Big Chinese cities like Beijing still lack an effective official garbage sorting system. Instead, thousands of tons of reusable trash are recycled by an army of scavengers. While making the cities look clean, these migrant workers haven't seen their livelihoods improve over the decades, and economic pressure is forcing many to quit the industry.
A dilapidated tricycle passes through a backstreet Beijing alleyway, piled high with the flotsam and jetsam of modern consumer life, cardboard, Styrofoam and plastic bottles. On the side of the tricycle, big characters are written like a poster, reading fei pin hui shou - waste material recycling.
Follow this small, slow vehicle as it trundles through the city and you'll travel through the capital's prosperity and concrete expanse, entering an unseen world, the kingdom of recycled waste.
Just as depicted by Hao Jingfang in her latest Hugo Award-winning sci-fi novel Folding Beijing, it is an underground "third space" of the city, parallel with its modern urban districts.
Proposals for the government to sort the capital's trash were first raised in Beijing as early as the 1950s. But even today, it hasn't been seriously enforced. Last year Beijing generated 7.9 million tons of garbage, most of it ending up in the more than 400 garbage sites scattered around the city.
Every day, thousands of scavengers climb up and down the mountains of garbage to collect recyclables. Beijing's recycling depends on this army of migrants from outside of the city, numbering around 160,000. They handpick and sort the reusable materials before sending them to recycle centers to sell for a few dozen yuan.
The Zhou family is one unit in this army. More than 20 years ago, Zhou Shouyi, now 68, arrived at a garbage site near Beijing's South Fifth Ring Road and began his life as a scavenger.
The family is originally from a village in Fuyang, East China's Anhui Province. As an orphan, Zhou didn't have land to farm so he made a living building houses for others. In the late 1980s, he lost his left leg to a falling tree. Desperation drove the family out of the village and they decided to try their luck in Beijing. The couple has four children - two twin daughters, one girl they adopted after Zhou's younger brother wanted to abandon her, and a son that was born in the city.
They came to Xihongmen to work on a massive landfill in the area. Over the years of urban development, the area has seen a number of new residential compounds and a massive shopping mall with an Ikea store inside. The city has transformed itself and millions of people's lives have changed for the better but not most of the scavengers like Zhou.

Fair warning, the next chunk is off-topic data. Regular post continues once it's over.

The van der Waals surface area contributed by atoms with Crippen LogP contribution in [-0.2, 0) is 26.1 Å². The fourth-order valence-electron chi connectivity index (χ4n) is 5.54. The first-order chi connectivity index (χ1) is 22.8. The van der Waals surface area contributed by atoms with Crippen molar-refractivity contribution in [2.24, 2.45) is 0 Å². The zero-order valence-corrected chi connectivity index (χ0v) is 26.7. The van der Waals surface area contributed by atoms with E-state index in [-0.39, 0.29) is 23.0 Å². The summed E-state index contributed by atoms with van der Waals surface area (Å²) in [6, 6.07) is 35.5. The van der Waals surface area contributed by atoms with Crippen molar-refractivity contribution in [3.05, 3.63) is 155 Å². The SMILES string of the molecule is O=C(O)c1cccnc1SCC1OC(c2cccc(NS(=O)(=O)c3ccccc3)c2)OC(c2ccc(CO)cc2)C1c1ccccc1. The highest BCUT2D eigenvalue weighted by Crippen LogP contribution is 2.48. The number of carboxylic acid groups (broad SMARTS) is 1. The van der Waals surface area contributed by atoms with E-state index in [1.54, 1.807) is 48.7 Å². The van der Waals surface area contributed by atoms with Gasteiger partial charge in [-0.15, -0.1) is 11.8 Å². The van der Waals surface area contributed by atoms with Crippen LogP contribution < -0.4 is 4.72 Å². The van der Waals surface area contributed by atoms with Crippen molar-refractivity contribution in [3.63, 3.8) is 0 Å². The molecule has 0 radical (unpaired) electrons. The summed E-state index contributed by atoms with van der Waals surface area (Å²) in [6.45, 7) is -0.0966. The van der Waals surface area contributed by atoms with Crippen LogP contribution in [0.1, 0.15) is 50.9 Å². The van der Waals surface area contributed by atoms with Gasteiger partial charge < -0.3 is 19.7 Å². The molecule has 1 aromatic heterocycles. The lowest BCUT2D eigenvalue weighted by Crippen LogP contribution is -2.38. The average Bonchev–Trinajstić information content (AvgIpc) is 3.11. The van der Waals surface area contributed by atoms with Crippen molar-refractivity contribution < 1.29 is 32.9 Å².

Zhou built a makeshift house among the hills of waste out of pieces of metal, wood and bricks he collected, and welcomed his son to the world in it. Almost all the things in their home were thrown away by someone else, including their clothes and some of their food. If he is lucky Zhou occasionally brings home some expired yogurt for his daughters. He also likes collecting plastic flowers to decorate their humble home.
The army of recyclers started to mobilize in Chinese cities in the late 1980s. In Beijing, they are mostly farmers migrating from rural provinces like Sichuan, Henan, Hebei and Anhui. They congregate together with their fellow countrymen and compete for recycling resources with others.
This industry has created moguls out of entrepreneurial early birds like the "king of glass" and "king of plastics." Later they established their own large-scale recycling stations, renting thousands of square meters from village committees around Beijing to sort scrap metal, paper, plastic and glass.
Few such recycling stations are registered with the industry and commerce administration, and water pollution is common. Nevertheless, their existence saves the government millions of yuan every year in waste management.
Wang Weiping, deputy chief engineer of the Beijing Municipal Urban Management Authority, has been involved in management of garbage for 40 years. He said during the city's People's Congress earlier this year that there are 13 factions of recyclers in Beijing, occupying 82 recycling stations on the outskirts of the city, each accommodating about 2,000 households of recyclers.
The "Sichuan faction" is the largest, followed by the "Henan faction." The large number of people means fierce competition, so they have set up their own strict rules and divided the city up into different areas of trash control.
In the earlier period, their work was totally unregulated. According to Wang, in 1997, more than 70 percent of public security breaches were committed by scavengers and recyclers. They not only recycled, but would also steal and rob, taking away manhole covers, railings and even electricity wires.